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Ten members of the 11-member New Mexico Finance Authority board are appointed by the governor. Four of them are members of Gov. Susana Martinez’s own cabinet. The Authority’s CEO, Rick May, served in her cabinet until assuming his NMFA post nearly a year ago.
So you might think the Martinez administration would have had its ducks in a row last week, when NMFA board members met, not once but twice, to deal with evidence that a former agency controller had fraudulently concocted the 2011 financial reports of the Finance Authority, which loans millions of dollars to state entities and schools for capital equipment and infrastructure.
Those meetings came in the wake of news reports that Moody’s Investor Service and Standard & Poor’s were conducting reviews of NMFA, citing “weak internal controls” at NMFA.
Reviews of this sort have been known to increase a state’s interest rates when it borrows.
In short, the stakes are high. Yet the ducks were in disarray last week as the governor’s NMFA board members were seen quite publicly to be bumping into themselves like Keystone Cops of yore.
Martinez, herself, seemed at a loss. “We don’t want to lose our rating,” she said, before twice restating her thoughts on the matter in different words: “We don’t want it reduced. We want it to be stable.”
Finance Authority CEO May wanted to hire a top D.C. legal firm to investigate how the fraud had been engineered, a proposal that sent a majority of the governor’s appointees on the board into a tailspin.
Ultimately they rejected the idea altogether.
Meanwhile, let it be noted that no one at the NMFA — neither CEO nor board members — can claim credit for discovering that the agency’s so-called financial report was, in fact, phony-baloney.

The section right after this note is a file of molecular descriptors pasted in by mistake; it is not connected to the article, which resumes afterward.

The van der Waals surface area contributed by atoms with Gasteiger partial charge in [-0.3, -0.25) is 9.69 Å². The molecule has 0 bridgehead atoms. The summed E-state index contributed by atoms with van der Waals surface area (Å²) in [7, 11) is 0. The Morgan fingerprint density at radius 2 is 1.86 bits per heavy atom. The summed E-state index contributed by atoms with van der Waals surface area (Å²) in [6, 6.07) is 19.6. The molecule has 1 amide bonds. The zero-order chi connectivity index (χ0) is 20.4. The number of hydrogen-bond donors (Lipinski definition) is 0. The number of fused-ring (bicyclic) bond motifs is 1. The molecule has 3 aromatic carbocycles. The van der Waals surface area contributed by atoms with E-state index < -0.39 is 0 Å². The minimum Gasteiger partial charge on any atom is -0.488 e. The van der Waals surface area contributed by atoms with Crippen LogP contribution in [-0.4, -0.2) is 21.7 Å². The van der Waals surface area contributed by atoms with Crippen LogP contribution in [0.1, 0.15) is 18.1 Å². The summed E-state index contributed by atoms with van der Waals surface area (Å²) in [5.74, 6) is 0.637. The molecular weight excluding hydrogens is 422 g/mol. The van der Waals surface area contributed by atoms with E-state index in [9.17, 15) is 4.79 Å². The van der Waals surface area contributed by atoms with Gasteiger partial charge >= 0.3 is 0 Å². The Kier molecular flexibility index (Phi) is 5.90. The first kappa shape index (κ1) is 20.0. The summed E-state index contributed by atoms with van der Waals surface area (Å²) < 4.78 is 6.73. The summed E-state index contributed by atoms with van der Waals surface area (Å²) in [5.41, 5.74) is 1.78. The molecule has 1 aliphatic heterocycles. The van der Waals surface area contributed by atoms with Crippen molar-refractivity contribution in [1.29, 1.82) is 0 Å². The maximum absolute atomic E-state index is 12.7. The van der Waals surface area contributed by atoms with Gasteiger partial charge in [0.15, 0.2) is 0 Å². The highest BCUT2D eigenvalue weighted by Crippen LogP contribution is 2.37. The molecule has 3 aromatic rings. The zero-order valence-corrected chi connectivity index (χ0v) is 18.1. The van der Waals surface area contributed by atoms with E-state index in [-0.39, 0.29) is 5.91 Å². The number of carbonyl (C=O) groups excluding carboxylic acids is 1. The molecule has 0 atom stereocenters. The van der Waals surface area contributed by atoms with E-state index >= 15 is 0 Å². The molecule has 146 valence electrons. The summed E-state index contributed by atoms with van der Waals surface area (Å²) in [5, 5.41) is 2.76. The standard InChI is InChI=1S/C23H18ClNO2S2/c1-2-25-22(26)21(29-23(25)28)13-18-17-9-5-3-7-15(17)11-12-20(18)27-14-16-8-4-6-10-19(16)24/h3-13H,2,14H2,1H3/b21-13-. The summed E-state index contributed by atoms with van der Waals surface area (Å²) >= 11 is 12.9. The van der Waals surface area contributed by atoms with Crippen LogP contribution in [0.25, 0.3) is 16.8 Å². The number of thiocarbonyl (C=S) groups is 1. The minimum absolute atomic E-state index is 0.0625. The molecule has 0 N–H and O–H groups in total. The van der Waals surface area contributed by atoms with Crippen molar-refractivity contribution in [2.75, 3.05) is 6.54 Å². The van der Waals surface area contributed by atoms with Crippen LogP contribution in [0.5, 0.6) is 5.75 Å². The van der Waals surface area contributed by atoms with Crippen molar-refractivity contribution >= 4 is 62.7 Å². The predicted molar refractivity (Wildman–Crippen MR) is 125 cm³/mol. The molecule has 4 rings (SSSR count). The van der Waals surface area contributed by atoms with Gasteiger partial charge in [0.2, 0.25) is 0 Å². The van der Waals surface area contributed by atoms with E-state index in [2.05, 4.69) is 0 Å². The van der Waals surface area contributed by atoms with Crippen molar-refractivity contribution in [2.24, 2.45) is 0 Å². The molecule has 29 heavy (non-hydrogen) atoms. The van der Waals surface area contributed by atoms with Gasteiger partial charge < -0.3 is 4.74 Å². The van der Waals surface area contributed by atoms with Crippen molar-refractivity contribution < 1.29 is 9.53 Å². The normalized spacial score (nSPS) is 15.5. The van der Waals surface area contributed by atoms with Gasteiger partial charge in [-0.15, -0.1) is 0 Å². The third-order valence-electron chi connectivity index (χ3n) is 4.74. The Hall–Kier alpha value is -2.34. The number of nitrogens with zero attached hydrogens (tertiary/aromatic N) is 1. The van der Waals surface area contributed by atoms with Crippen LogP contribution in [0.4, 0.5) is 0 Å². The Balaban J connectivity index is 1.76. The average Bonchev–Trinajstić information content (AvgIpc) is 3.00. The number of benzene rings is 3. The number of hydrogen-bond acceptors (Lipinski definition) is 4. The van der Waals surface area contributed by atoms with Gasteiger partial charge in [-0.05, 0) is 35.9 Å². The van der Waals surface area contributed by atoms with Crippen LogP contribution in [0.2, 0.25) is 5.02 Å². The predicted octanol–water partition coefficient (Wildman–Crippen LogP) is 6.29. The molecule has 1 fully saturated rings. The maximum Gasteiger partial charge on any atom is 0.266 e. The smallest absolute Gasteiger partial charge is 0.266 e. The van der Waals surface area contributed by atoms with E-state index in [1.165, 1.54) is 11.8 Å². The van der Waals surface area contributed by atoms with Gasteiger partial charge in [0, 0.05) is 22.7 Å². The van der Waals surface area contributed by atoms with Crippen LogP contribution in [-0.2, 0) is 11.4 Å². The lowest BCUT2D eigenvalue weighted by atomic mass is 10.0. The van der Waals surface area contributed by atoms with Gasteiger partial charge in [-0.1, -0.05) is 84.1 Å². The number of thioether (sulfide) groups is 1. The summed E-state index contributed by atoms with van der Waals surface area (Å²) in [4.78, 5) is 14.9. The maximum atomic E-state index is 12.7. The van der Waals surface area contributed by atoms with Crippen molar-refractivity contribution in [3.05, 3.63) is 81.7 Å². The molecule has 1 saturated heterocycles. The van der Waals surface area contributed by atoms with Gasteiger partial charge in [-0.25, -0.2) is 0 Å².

It was Hector Balderas, the state auditor, who unearthed the skullduggery after the NMFA was late in submitting the report to him as required by state law.
What’s more, Balderas has confirmed that the independent firm allegedly credited by the former NMFA controller with having reviewed and certified the 2011 financial statement has told the state auditor’s office that they did no such thing.
“I am moving aggressively to determine the full extent of this fraud perpetrated against New Mexico taxpayers,” Balderas has said. “I’m extremely concerned that a report was fraudulently created in order to misrepresent the authority’s financial condition to agencies, investors and the public.”
Balderas has also notified law enforcement authorities, presumably including the FBI, of the funny business at the NMFA.
Additionally, state Securities Division Director Daniel Tanaka will also be looking into the wrongdoing at the Finance Authority. According to Tanaka his preliminary findings suggest that the fake financial report may not be the only thing amiss at NMFA.
What makes this affair so mind-boggling is the fact that the bogus 2011 financial statement is reportedly a verbatim reissue of the 2010 report previously submitted to the state auditor several months late.
There’s no escaping it: Moody’s understated when it cited “weak internal controls” as the reason for putting the New Mexico Finance Authority on the to-be-reviewed list.
There are no controls at the Finance Authority.
Did CEO Rick May not notice that his agency’s proposed 2011 report on financial transactions bore a striking resemblance to the report it belatedly sent the state auditor in 2010?
And when he sent the 2011 statement to the NMFA board for approval, wouldn’t you think at least one of the eleven members might have had a moment’s déjà vu?
“A lot of people read it, a lot of people saw it, but nobody caught it,” said May.